I need to preface this post by making it abundantly clear that this is in no way a criticism of vegetarianism – anybody who has taken the conscious decision to make an ethical change to their life in the hope of reducing the needless suffering of animals deserves to be commended. What I do believe, however, is that if that decision has been taken on the grounds of compassion, then veganism is surely a natural progression.
As I’ve mentioned in previous posts, I went straight from meat-eater to vegan overnight. The main catalyst for this was watching Earthlings. This film exposed me to, amongst other things, the harrowing cruelty of the dairy and egg industries. It wasn’t something I’d ever even considered before.
I mean, cows naturally produce milk, Right? chickens naturally lay eggs, don’t they? Where’s the harm in that?!
You couldn’t be blamed for thinking that – the egg and dairy industries spend inordinate amounts of money on marketing campaigns that portray small, idyllic farms with a few chickens scratching in the dirt, laying eggs on soft beds of straw. Cows grazing lush green pastures, a milk-maid gently filling a bucket of fresh milk from its udders.
But this couldn’t be further from the truth…
Like any mammal, a cow must be pregnant in order to produce milk. Cows are forcibly, artificially inseminated to induce this. Their entire life becomes an intensive cycle of pregnancy and lactation aimed at yielding as much milk, and therefore profit, as possible.
This unnatural, intensive cycle causes great strain on the cow’s body. Mastitis, a painful infection of the udder, is common as a result. To increase production and profitability, cows are regularly injected with Bovine Growth Hormone – this biological manipulation makes the cow produce up to 12 times more milk than they would naturally, only serving to exacerbate the problem. It is illegal in Europe.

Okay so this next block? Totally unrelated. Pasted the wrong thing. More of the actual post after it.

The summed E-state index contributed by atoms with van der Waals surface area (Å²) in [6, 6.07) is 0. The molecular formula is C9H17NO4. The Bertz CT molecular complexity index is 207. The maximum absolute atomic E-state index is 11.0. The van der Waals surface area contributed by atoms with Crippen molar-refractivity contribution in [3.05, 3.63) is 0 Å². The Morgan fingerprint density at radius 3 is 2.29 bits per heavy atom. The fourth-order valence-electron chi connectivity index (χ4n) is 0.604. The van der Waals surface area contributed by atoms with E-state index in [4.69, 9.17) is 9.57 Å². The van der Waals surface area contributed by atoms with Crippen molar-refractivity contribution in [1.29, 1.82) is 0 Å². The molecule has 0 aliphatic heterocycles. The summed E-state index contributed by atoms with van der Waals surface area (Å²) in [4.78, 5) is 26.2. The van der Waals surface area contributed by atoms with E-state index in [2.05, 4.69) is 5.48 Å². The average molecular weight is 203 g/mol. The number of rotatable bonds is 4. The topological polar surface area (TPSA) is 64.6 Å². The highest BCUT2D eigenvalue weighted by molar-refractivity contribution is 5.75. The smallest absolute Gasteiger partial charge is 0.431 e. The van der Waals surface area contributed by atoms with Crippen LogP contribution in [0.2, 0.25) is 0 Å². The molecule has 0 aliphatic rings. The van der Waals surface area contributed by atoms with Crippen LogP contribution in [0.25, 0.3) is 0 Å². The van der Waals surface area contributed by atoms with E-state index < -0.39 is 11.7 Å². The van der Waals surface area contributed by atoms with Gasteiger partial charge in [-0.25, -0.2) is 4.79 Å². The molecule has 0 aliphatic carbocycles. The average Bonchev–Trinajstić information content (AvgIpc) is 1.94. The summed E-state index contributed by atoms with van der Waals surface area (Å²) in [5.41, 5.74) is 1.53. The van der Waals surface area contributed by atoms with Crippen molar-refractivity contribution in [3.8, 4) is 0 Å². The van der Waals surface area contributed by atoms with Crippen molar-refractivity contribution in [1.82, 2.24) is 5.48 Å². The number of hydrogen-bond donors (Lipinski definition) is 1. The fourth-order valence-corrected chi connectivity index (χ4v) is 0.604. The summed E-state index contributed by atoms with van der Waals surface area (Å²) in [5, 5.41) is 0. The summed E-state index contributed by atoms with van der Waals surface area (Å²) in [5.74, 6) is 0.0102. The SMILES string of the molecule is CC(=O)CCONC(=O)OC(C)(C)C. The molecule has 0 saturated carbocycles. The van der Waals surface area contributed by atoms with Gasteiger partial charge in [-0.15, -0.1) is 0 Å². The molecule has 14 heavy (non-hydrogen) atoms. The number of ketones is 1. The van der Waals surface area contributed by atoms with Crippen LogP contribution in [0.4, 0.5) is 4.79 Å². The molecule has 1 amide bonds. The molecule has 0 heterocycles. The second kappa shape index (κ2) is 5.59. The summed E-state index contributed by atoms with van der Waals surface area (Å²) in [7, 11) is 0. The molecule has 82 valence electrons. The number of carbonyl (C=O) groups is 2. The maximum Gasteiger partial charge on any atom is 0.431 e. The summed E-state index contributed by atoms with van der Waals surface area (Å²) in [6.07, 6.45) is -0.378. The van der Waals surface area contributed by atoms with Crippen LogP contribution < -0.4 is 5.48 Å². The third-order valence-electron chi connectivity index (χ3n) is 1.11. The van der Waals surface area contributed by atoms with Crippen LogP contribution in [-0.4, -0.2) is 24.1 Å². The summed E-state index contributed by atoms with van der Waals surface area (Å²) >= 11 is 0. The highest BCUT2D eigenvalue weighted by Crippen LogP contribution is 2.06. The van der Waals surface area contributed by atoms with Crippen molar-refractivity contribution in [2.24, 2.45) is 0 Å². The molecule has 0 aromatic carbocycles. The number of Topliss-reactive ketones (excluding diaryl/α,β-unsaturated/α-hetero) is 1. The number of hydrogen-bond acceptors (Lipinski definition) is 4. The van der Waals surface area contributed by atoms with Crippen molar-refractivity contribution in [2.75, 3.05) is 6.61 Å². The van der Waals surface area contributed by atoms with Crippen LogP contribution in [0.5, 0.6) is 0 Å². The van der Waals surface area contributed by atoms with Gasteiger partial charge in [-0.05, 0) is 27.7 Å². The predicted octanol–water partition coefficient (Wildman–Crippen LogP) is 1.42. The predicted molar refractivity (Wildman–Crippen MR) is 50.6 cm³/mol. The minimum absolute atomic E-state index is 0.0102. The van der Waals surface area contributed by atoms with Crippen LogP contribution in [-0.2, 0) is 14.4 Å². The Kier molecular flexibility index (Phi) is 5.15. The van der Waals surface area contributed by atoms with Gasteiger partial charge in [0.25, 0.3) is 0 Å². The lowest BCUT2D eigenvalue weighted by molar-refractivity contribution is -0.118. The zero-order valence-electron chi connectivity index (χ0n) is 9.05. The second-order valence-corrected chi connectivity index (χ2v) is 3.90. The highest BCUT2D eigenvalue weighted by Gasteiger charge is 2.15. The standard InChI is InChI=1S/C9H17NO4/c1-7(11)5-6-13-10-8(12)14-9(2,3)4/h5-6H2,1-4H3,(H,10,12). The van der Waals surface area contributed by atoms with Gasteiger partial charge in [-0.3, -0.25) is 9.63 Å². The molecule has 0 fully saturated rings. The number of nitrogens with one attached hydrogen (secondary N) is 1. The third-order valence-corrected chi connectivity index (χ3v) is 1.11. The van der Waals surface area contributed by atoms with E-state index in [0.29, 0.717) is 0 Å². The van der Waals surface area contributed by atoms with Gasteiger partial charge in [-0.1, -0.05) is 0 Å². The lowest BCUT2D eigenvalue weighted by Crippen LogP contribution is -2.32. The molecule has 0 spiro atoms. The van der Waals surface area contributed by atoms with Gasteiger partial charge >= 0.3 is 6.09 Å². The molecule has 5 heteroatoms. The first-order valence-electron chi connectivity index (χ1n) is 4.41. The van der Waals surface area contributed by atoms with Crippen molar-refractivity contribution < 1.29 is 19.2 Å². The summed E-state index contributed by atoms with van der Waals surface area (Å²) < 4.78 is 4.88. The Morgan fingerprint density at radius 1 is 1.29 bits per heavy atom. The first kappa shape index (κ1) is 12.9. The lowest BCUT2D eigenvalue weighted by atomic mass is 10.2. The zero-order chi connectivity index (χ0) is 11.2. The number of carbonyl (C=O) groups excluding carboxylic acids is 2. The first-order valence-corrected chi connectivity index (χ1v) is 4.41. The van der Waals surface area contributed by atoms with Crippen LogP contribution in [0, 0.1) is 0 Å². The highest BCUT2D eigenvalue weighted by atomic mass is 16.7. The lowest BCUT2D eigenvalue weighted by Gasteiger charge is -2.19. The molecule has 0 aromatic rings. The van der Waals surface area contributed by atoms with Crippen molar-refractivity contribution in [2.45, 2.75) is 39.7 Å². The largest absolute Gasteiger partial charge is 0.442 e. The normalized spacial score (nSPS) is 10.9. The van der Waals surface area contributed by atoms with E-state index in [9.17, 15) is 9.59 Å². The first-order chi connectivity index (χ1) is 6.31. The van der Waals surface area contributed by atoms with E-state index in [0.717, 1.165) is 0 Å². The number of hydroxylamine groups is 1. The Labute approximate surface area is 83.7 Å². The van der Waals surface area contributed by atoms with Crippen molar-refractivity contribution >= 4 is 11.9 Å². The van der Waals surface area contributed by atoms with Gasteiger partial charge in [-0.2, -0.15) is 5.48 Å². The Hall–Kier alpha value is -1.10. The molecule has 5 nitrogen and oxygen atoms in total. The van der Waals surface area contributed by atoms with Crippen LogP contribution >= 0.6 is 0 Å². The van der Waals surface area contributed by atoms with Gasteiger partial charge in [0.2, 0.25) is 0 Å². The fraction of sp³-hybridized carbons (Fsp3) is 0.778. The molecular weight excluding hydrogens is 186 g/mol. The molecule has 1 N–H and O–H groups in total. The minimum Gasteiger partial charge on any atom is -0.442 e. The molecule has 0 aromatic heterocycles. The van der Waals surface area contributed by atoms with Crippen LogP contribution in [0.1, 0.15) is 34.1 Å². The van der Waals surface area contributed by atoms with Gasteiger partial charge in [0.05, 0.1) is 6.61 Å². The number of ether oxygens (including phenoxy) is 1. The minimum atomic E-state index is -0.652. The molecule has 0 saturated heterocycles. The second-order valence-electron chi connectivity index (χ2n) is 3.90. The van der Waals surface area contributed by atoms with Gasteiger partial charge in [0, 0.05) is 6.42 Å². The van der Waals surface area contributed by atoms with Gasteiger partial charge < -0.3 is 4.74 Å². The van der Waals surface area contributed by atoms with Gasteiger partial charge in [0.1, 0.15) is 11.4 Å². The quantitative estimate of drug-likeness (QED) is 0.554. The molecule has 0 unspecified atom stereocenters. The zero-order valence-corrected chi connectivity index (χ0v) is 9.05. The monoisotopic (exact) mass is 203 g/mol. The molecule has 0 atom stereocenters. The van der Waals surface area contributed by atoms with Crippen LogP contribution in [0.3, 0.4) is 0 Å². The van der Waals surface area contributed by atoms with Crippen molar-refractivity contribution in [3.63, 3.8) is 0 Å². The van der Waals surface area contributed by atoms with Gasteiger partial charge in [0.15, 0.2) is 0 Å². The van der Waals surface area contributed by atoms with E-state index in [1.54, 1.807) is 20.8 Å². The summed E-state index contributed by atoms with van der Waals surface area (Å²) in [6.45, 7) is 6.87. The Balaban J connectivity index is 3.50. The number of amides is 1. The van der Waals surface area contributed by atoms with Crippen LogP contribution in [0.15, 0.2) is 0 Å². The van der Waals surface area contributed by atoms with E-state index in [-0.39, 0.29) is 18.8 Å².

Intensive factory farming is commonplace nowadays – thousands of cows confined to tiny stalls in vast, windowless sheds, tethered by a metal chain and hooked up to milking machines in perpetuity. Lameness is common amongst herds, with cows so overwhelmed and exhausted from years of exploitation that their legs give way meaning they cannot even stand under their own power any more.
At this point, no longer productive, the cows are sent to slaughter. This usually happens around 6-7 years of age when the cow is ‘spent’ – a cow’s natural lifespan can be as much as 25 years under natural conditions.
The continuous pregnancies obviously result in calves being born. If the calf happens to be female, she will likely be forced into the same cycle of abuse as her mother. If the calf is male, he will probably be sold into the veal industry and slaughtered at around 24 weeks old.
Regardless, the calf is torn away from its mother within 24 hours of giving birth. This is extremely harrowing for both mother and calf. Emotional bonds in animals have been shown to be as strong as those in humans.
Egg laying Hens also spend the vast majority of their lives in overcrowded, dark sheds. The modern egg-laying hen is the result of decades of genetic manipulation aimed at producing a much larger yield of eggs – around 250 per year. Consider the fact that wild hens only lay around 15 eggs per year and this will give you an idea of how much these birds are being pushed to their limit.